Around 1900, the average life expectancy in Germany was 46.5 years. With 1911 — and Robert Bosch’s 50th birthday — looming, the question arose as to who might continue his life’s work after his death.
After all, his company had undergone rapid development, employing 3,500 associates by around 1910 — and he took his responsibility for them very seriously. He would have liked his son Robert, born in 1891, to succeed him. But his natural heir fell terminally ill, and it became clear he would never be able to take over his father’s position. The company’s senior executives, including the head of sales Gustav Klein and the head of development Gottlob Honold, also attached great importance to the future of the company. Klein suggested setting up a general commercial partnership in which the company’s senior executives would hold a share.
The company’s legal advisor Paul Scheuing was also in favor of forming a corporation of some kind, in which Robert Bosch could give his executives a share, and which would not become the subject of a legal dispute over inheritance when he died. The 1913 strike at Bosch lent a certain poignancy to the whole affair, since Robert Bosch’s daughters gave the strikers vociferous support. In light of this, the senior executives could no longer imagine working together with any potential female heirs. However, the outbreak of the first world war prevented any quick solution.
In 1917, the issue came under consideration again. In the same year, the sole proprietorship owned by Robert Bosch was transformed into a stock corporation whose shares were not admitted to trading on the stock market. Instead, 49 percent of the capital stock was allocated to six senior executives, while the remaining 51 percent went to Robert Bosch. If Robert Bosch were to become incapacitated, the shareholders were to purchase shares amounting to two percent of the total capital stock, and in this way secure the majority of voting rights in the company. This ensured that the company would remain in trustworthy hands and that business policy would not be interrupted.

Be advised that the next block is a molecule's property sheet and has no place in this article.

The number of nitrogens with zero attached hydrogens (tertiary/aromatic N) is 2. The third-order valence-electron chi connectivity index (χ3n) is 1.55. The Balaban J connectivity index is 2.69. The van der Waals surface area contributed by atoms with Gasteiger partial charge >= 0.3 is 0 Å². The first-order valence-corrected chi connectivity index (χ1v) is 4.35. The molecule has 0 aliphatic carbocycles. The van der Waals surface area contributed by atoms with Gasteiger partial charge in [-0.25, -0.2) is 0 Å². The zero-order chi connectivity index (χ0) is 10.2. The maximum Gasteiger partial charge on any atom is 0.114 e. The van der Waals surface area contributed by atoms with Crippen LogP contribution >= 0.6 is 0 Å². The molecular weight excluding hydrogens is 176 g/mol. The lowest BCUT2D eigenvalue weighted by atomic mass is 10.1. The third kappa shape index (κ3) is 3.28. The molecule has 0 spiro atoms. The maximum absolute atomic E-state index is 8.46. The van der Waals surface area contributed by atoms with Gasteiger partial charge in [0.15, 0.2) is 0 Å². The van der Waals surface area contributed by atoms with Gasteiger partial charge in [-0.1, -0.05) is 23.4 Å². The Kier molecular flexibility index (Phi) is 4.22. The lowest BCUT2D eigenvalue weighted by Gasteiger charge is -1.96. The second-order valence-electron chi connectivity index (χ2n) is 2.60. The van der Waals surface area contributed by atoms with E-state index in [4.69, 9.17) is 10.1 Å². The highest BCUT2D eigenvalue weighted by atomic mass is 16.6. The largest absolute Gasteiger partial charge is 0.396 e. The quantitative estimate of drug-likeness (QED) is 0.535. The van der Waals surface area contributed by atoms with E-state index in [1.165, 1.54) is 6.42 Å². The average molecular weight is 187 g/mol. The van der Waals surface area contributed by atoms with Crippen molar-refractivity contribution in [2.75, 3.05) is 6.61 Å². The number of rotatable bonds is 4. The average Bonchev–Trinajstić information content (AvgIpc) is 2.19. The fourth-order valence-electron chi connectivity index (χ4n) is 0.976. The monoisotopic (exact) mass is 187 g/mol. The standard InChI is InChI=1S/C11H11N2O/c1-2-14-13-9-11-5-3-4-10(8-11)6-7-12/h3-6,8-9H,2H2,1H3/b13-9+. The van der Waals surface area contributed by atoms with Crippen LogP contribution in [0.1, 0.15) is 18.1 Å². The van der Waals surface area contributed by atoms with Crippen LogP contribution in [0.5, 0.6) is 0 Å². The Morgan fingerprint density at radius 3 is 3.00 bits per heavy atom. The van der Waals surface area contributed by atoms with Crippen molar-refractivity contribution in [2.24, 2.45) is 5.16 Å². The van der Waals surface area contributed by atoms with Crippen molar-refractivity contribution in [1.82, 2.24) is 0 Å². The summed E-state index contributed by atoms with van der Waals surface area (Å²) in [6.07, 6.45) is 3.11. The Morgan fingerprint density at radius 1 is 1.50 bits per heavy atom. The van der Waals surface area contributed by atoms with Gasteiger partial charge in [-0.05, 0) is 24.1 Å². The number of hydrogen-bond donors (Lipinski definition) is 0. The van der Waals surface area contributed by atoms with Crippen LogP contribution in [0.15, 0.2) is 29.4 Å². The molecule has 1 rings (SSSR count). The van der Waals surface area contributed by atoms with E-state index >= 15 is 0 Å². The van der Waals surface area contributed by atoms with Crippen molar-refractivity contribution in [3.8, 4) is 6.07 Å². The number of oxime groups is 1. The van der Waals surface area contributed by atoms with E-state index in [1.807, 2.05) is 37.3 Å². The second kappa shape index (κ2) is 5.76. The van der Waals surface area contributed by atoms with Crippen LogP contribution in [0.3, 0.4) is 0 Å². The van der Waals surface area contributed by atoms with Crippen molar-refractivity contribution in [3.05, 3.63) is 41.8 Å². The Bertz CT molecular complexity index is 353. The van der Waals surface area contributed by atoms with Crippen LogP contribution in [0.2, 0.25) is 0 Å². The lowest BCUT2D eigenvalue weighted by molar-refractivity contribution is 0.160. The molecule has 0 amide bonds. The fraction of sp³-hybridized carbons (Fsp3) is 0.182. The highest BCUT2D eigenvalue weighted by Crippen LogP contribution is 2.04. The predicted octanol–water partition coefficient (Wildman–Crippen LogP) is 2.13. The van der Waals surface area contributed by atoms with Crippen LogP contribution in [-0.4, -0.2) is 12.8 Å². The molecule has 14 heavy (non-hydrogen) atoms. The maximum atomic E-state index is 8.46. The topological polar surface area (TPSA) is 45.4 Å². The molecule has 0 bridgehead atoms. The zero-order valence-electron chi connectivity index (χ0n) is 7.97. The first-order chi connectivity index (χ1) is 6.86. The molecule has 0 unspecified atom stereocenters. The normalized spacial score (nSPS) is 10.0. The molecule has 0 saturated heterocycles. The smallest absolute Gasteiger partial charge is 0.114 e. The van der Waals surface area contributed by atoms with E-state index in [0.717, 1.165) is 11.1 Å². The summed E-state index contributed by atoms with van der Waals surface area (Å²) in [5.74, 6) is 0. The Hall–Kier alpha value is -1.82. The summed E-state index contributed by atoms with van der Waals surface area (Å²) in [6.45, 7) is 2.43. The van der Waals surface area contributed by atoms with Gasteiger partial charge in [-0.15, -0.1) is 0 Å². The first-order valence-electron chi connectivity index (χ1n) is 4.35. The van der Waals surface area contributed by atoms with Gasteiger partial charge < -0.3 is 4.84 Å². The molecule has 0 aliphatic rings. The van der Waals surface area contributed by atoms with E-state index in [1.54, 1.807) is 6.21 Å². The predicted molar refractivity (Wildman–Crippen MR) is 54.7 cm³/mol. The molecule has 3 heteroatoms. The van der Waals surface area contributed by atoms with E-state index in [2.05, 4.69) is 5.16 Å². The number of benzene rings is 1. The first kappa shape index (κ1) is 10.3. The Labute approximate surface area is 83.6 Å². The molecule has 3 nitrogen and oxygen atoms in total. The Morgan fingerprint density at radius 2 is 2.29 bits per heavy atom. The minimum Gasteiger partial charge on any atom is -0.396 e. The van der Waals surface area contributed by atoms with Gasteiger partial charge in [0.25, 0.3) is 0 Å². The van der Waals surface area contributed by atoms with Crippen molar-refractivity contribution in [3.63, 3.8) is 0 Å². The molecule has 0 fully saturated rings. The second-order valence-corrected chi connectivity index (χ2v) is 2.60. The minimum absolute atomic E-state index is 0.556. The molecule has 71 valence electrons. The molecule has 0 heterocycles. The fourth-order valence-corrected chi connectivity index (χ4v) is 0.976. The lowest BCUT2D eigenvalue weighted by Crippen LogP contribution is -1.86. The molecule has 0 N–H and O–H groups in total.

But events took a different turn. A number of shareholders died unexpectedly early. Although the shares were not traded on the stock exchange, Robert Bosch now found himself in a position where they were in the hands of the deceased board members’ heirs, who had no connection to the company.
That is why he gradually bought back all the shares over the course of the 1920s and 1930s. Finally, a change in German company law in 1937 led him to transform the company’s legal form into a close corporation that same year, which it has been ever since.
Author: Kathrin Fastnacht